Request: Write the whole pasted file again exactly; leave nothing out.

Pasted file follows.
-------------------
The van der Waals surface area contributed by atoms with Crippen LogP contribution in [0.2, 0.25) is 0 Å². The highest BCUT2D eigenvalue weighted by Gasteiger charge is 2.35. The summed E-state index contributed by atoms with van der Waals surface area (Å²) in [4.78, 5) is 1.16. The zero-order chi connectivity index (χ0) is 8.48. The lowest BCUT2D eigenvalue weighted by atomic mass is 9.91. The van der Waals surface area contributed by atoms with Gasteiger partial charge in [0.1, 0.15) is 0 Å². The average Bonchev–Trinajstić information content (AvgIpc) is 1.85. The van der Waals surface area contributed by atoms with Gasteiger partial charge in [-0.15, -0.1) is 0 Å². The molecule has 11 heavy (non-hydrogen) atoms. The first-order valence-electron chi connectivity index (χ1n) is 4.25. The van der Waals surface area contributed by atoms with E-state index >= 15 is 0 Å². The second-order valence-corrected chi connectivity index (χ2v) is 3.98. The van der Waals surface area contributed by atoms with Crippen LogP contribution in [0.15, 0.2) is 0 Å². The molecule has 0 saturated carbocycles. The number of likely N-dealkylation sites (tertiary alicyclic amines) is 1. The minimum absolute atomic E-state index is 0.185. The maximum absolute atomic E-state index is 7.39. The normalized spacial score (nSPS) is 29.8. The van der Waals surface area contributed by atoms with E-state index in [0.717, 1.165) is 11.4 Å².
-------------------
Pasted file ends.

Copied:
The van der Waals surface area contributed by atoms with Crippen LogP contribution in [0.2, 0.25) is 0 Å². The highest BCUT2D eigenvalue weighted by Gasteiger charge is 2.35. The summed E-state index contributed by atoms with van der Waals surface area (Å²) in [4.78, 5) is 1.16. The zero-order chi connectivity index (χ0) is 8.48. The lowest BCUT2D eigenvalue weighted by atomic mass is 9.91. The van der Waals surface area contributed by atoms with Gasteiger partial charge in [0.1, 0.15) is 0 Å². The average Bonchev–Trinajstić information content (AvgIpc) is 1.85. The van der Waals surface area contributed by atoms with Gasteiger partial charge in [-0.15, -0.1) is 0 Å². The molecule has 11 heavy (non-hydrogen) atoms. The first-order valence-electron chi connectivity index (χ1n) is 4.25. The van der Waals surface area contributed by atoms with E-state index >= 15 is 0 Å². The second-order valence-corrected chi connectivity index (χ2v) is 3.98. The van der Waals surface area contributed by atoms with Crippen LogP contribution in [0.15, 0.2) is 0 Å². The molecule has 0 saturated carbocycles. The number of likely N-dealkylation sites (tertiary alicyclic amines) is 1. The minimum absolute atomic E-state index is 0.185. The maximum absolute atomic E-state index is 7.39. The normalized spacial score (nSPS) is 29.8. The van der Waals surface area contributed by atoms with E-state index in [0.717, 1.165) is 11.4 Å².